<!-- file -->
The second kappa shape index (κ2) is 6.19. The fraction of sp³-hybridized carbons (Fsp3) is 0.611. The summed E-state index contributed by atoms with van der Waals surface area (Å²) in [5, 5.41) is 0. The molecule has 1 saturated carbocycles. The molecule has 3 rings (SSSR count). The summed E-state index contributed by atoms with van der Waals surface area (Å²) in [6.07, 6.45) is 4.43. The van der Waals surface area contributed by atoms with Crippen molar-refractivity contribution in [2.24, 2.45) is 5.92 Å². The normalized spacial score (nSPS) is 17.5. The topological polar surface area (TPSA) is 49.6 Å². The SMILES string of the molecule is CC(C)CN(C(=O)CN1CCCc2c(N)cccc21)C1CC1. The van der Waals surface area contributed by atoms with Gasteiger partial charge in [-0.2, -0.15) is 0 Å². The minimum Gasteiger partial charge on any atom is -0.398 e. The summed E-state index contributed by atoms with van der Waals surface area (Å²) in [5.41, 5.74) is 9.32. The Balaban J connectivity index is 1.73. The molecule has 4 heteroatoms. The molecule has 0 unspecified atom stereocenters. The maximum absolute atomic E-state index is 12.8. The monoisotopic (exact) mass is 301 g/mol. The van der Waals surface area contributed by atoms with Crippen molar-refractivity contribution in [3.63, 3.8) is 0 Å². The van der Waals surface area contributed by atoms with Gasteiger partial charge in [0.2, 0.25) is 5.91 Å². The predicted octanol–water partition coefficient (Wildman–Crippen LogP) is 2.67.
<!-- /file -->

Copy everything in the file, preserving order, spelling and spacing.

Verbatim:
The second kappa shape index (κ2) is 6.19. The fraction of sp³-hybridized carbons (Fsp3) is 0.611. The summed E-state index contributed by atoms with van der Waals surface area (Å²) in [5, 5.41) is 0. The molecule has 1 saturated carbocycles. The molecule has 3 rings (SSSR count). The summed E-state index contributed by atoms with van der Waals surface area (Å²) in [6.07, 6.45) is 4.43. The van der Waals surface area contributed by atoms with Crippen molar-refractivity contribution in [2.24, 2.45) is 5.92 Å². The normalized spacial score (nSPS) is 17.5. The topological polar surface area (TPSA) is 49.6 Å². The SMILES string of the molecule is CC(C)CN(C(=O)CN1CCCc2c(N)cccc21)C1CC1. The van der Waals surface area contributed by atoms with Gasteiger partial charge in [-0.2, -0.15) is 0 Å². The minimum Gasteiger partial charge on any atom is -0.398 e. The summed E-state index contributed by atoms with van der Waals surface area (Å²) in [5.41, 5.74) is 9.32. The Balaban J connectivity index is 1.73. The molecule has 4 heteroatoms. The molecule has 0 unspecified atom stereocenters. The maximum absolute atomic E-state index is 12.8. The monoisotopic (exact) mass is 301 g/mol. The van der Waals surface area contributed by atoms with Crippen molar-refractivity contribution in [3.63, 3.8) is 0 Å². The van der Waals surface area contributed by atoms with Gasteiger partial charge in [0.2, 0.25) is 5.91 Å². The predicted octanol–water partition coefficient (Wildman–Crippen LogP) is 2.67.